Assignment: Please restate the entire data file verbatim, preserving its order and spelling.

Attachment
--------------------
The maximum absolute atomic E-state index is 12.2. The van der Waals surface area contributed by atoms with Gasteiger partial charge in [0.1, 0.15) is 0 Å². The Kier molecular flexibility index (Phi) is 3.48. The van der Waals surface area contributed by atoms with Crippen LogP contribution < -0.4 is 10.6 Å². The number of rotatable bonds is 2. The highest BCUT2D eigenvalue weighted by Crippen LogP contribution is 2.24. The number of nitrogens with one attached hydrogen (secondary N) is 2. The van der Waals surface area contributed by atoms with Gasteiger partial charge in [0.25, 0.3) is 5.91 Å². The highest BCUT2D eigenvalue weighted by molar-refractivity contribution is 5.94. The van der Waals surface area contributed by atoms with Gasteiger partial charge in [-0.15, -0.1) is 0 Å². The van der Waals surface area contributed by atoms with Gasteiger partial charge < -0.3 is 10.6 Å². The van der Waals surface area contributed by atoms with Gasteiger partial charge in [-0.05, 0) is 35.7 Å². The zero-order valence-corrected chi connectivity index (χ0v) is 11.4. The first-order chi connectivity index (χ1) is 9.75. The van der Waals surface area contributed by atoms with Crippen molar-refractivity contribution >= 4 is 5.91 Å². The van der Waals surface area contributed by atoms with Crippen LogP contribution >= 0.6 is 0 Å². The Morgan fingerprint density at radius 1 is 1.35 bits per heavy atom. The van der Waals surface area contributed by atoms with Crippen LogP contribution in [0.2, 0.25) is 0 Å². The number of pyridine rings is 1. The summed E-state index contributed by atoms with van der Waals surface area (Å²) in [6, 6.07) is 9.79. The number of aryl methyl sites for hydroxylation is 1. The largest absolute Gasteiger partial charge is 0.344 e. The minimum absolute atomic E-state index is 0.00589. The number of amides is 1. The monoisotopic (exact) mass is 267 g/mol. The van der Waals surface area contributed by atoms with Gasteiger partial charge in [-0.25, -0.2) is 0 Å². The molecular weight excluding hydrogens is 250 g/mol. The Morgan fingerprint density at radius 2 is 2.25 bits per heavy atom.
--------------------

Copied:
The maximum absolute atomic E-state index is 12.2. The van der Waals surface area contributed by atoms with Gasteiger partial charge in [0.1, 0.15) is 0 Å². The Kier molecular flexibility index (Phi) is 3.48. The van der Waals surface area contributed by atoms with Crippen LogP contribution < -0.4 is 10.6 Å². The number of rotatable bonds is 2. The highest BCUT2D eigenvalue weighted by Crippen LogP contribution is 2.24. The number of nitrogens with one attached hydrogen (secondary N) is 2. The van der Waals surface area contributed by atoms with Gasteiger partial charge in [0.25, 0.3) is 5.91 Å². The highest BCUT2D eigenvalue weighted by molar-refractivity contribution is 5.94. The van der Waals surface area contributed by atoms with Gasteiger partial charge in [-0.15, -0.1) is 0 Å². The van der Waals surface area contributed by atoms with Gasteiger partial charge < -0.3 is 10.6 Å². The van der Waals surface area contributed by atoms with Gasteiger partial charge in [-0.05, 0) is 35.7 Å². The zero-order valence-corrected chi connectivity index (χ0v) is 11.4. The first-order chi connectivity index (χ1) is 9.75. The van der Waals surface area contributed by atoms with Crippen molar-refractivity contribution >= 4 is 5.91 Å². The van der Waals surface area contributed by atoms with Crippen LogP contribution >= 0.6 is 0 Å². The Morgan fingerprint density at radius 1 is 1.35 bits per heavy atom. The van der Waals surface area contributed by atoms with Crippen LogP contribution in [0.2, 0.25) is 0 Å². The number of pyridine rings is 1. The summed E-state index contributed by atoms with van der Waals surface area (Å²) in [6, 6.07) is 9.79. The number of aryl methyl sites for hydroxylation is 1. The largest absolute Gasteiger partial charge is 0.344 e. The minimum absolute atomic E-state index is 0.00589. The number of amides is 1. The monoisotopic (exact) mass is 267 g/mol. The van der Waals surface area contributed by atoms with Gasteiger partial charge in [-0.25, -0.2) is 0 Å². The molecular weight excluding hydrogens is 250 g/mol. The Morgan fingerprint density at radius 2 is 2.25 bits per heavy atom.